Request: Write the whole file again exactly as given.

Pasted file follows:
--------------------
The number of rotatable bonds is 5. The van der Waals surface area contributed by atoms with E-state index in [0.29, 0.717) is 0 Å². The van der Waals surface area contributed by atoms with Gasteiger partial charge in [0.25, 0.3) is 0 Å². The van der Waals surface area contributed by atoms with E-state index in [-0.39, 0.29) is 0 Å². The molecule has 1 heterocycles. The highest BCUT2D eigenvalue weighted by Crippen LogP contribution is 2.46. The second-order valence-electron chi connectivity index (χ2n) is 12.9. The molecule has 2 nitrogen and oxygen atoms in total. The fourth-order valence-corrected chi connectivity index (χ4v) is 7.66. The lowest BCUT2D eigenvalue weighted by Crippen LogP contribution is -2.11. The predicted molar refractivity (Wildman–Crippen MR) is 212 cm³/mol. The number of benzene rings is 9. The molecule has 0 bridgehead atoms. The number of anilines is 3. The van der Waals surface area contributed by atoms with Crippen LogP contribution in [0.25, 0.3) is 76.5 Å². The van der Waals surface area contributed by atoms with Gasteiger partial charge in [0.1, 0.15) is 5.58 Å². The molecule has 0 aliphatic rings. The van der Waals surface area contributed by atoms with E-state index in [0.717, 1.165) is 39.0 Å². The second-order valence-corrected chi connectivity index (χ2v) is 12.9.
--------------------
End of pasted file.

The number of rotatable bonds is 5. The van der Waals surface area contributed by atoms with E-state index in [0.29, 0.717) is 0 Å². The van der Waals surface area contributed by atoms with Gasteiger partial charge in [0.25, 0.3) is 0 Å². The van der Waals surface area contributed by atoms with E-state index in [-0.39, 0.29) is 0 Å². The molecule has 1 heterocycles. The highest BCUT2D eigenvalue weighted by Crippen LogP contribution is 2.46. The second-order valence-electron chi connectivity index (χ2n) is 12.9. The molecule has 2 nitrogen and oxygen atoms in total. The fourth-order valence-corrected chi connectivity index (χ4v) is 7.66. The lowest BCUT2D eigenvalue weighted by Crippen LogP contribution is -2.11. The predicted molar refractivity (Wildman–Crippen MR) is 212 cm³/mol. The number of benzene rings is 9. The molecule has 0 bridgehead atoms. The number of anilines is 3. The van der Waals surface area contributed by atoms with Crippen LogP contribution in [0.25, 0.3) is 76.5 Å². The van der Waals surface area contributed by atoms with Gasteiger partial charge in [0.1, 0.15) is 5.58 Å². The molecule has 0 aliphatic rings. The van der Waals surface area contributed by atoms with E-state index in [0.717, 1.165) is 39.0 Å². The second-order valence-corrected chi connectivity index (χ2v) is 12.9.